New Year’s resolutions, whether unspoken or declared, are a common tradition that many people find helpful when setting goals. Most New Year’s aspirations have to do with health. Making new or renewed efforts to improve health can get you back on track and keep you motivated.
Life is busy, and it is easy to let preventative health appointments and screenings for common medical diseases lapse, but the consequences of doing so can be significant. As you consider health screenings, prostate cancer screenings should be at the top of your list, and we will tell you why.
Setting a Goal to Get Regular Health Screenings
Setting your New Year’s goal of improving your health starts with annual doctor’s visits. These scheduled appointments cover a wide range of health screenings that give you a road map for the coming year.
- Health assessment: An annual physical exam entails measuring blood pressure and oxygen levels, heart rate, and other vital signs. A blood test is typically done for a more in-depth look at your overall health.
- Cancer screening: Cancer is the leading cause of most disease-related deaths worldwide. For men over 50 and younger Black men, this is the time for a PSA test for prostate cancer.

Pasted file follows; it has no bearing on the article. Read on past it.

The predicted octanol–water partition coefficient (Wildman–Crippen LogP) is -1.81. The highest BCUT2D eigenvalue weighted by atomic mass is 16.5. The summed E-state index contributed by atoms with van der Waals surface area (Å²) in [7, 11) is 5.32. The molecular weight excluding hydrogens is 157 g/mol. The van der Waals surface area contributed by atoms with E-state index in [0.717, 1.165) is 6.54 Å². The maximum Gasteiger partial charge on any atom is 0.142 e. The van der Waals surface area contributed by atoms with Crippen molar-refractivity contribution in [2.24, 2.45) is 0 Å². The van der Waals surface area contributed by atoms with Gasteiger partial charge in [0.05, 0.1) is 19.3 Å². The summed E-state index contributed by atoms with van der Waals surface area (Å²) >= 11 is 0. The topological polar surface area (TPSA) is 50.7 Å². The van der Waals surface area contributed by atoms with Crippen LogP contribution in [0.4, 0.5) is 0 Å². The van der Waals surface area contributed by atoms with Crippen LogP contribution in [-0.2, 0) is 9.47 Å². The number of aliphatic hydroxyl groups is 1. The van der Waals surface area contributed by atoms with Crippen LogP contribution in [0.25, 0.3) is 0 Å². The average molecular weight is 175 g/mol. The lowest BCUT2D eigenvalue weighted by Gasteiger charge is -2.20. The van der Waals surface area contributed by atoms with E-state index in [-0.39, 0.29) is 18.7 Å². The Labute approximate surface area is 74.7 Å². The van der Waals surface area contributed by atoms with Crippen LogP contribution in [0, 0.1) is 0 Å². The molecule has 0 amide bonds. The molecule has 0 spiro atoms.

- Vaccinations: Flu, shingles, and pneumonia shots may be indicated at your annual visit, so it’s a great time to update any vaccinations.
Do you struggle to set health goals and don’t know where to start? Begin your New Year resolving to improve your health by scheduling your annual doctor’s visit and getting a prostate cancer screening.
What Is Prostate Cancer?
The prostate, part of the male reproductive system, includes the prostate, testicles, and seminal vesicles. The prostate is about the size of a walnut and located below the bladder.
As men age, the prostate tends to increase in size, sometimes causing the urethra to narrow and decrease urine flow. This is called benign prostatic hyperplasia, which is not the same as prostate cancer.1 It is not clear exactly what causes prostate cancer, but like most cancers, abnormal cells divide and multiply more rapidly than normal cells do. Aside from skin cancer, prostate cancer is the most common cancer for men.
The Risks of Prostate Cancer
According to the American Cancer Society, prostate cancer is the leading cause of cancer death among men following lung cancer.2 Approximately 1 in 41 men will die of prostate cancer. The good news is that most men diagnosed with prostate cancer do not die from it.
Early detection means a better chance of successful treatment, but early detection requires regularly scheduled prostate screening. Often prostate cancer is confined to the prostate, and an active surveillance strategy is reasonable.3 Risk factors for prostate cancer are:4
The odds of having prostate cancer increase significantly with age. Most cases of prostate cancer are found in older men over the age of 65, with few men under the age of 40 developing the disease.